By Heidi Huiskamp, Founder and CEO of Huiskamp Collins Investments, LLC
You’ve lived a life together. You can close your eyes and remember walking down the aisle with grains of rice being sprinkled on your head and those early days of cheering each other on in your daily journeys whether that be a career or juggling all manner of duties on the home front. You paid the bills and had “date nights” and celebrated milestones and burned the mortgage when you FINALLY paid it off. You saved for vacations and new cars and retirement and perhaps college. You might have danced at your daughter’s wedding or taken that “once-in-a-lifetime” trip or bought the motorhome you’d always dreamed of and visited all the national parks. Life was full and exciting, but now, where there were two, there is only one. You’ve lost your best friend and the world feels like it’s falling out from under you. The grief and fear are often paralyzing. You want someone to tell you how you get from one day to the next, physically and emotionally. Money and taxes? That’s the last thing on your mind.
You and your spouse may have done some estate planning and feel like you have all your bases covered. A will or a trust? Check. A life insurance policy? Yep, got that. You both designated each other as your primary beneficiary on your IRA, 401K ,or other retirement plan? Yes, remembered that. If you’re one of the lucky ones, you might have signed paperwork that allows your spouse to still receive a portion of your pension after your death. I bet you’re feeling like the heavy lifting is done and you can be at peace about end-of-life matters. What if I told you, though, that there’s a little-known problem in the U.S. tax code that is going to blow your best-laid plans to pieces? I’m sorry to be the bearer of bad news, but please read on.
The latest figures available from 2021 peg the average male to live 76.1 years from birth and females to live 81.1 years from birth according to simplyinsurance.com. If you’re a married woman and man, that means the wife will outlive her husband a good five years, and that’s if you’re the same age. Many women are younger than their partners; they could live on in widowhood for many years. And again, these are just averages as we’re all familiar with friends and relatives who have outlasted a husband’s death for decades.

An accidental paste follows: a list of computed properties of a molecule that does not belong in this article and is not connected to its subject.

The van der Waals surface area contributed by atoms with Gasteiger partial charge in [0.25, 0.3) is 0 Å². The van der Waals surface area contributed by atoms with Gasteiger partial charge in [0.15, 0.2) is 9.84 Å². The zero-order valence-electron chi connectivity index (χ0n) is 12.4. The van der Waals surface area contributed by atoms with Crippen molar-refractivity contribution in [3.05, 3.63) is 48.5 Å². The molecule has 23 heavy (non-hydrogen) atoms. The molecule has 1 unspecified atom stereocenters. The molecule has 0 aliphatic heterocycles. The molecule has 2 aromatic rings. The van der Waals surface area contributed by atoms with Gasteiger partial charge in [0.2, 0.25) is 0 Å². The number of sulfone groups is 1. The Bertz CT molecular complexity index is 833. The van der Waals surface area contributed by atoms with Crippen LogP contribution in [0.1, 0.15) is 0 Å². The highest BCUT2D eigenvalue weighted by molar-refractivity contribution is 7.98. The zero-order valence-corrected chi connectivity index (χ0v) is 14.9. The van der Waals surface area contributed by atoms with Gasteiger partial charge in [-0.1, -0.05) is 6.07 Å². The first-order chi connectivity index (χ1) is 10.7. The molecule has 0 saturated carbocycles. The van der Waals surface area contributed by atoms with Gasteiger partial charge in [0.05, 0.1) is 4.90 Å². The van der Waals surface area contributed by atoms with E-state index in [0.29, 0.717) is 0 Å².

Without careful planning, widows can pay substantially more in taxes than they paid when they paid jointly with their husbands. Let’s illustrate with an example. Mary and Bob are in their mid 70s and are having the time of their life in retirement. They both draw a similar amount of social security benefits, they earn about $2,000 a year in interest from bonds, $3,000 a year in dividends from their mutual funds, and they are both taking their required minimum distributions from their retirement accounts. They each have a will, they’ve made all their bank and taxable brokerage accounts joint so that the other spouse can claim the full account upon the death of one, and they have each designated the other as their primary beneficiary on their retirement funds. At first glance, they have done everything absolutely right. If Bob passes in his sleep tomorrow, Mary’s income will stay approximately the same, barring no unforeseen bills or other circumstances. Whew! But wait. Even though her income will stay the same, her taxes could increase significantly and impact Mary’s ability to finance the lifestyle to which she has become accustomed and the one Bob would have wanted her to continue. This is the “Widow’s Penalty.” Let’s say for argument, that Mary and Bob’s income during his last years was around $100,000. As a married couple, they would have filed jointly, paid their tax bill, and forgotten about it until April 15th rolled around the next year. If Bob makes Mary his sole heir, her income will still probably clock in at around $100,000. She, though, will be filing as a single person and her tax rate will be higher because of that one small fact.
Could this happen to you? Absolutely. Are you just out of luck? That’s a “hard no.” Intentional and deliberate tax and investment planning can help your family’s outcome become a lot happier than that of Mary and Bob. Just know that the sooner you starting planning, the better the outlook for the surviving spouse’s future.
I’d love to have a conversation with you, hear your story, and share strategies that can help your family minimize the “Widow’s Penalty” and just plain lead you to better outcomes. Please call me at 563-949-4705 or email me at firstname.lastname@example.org.
Securities offered through J.W, Cole Financial, Inc. (JWC) Member FINRA/SIPC. Advisory services offered though J.W. Cole Advisors, Inc. (JWCA). Huiskamp Collins Investments, LLC and JWC/JWCA are unaffiliated entities.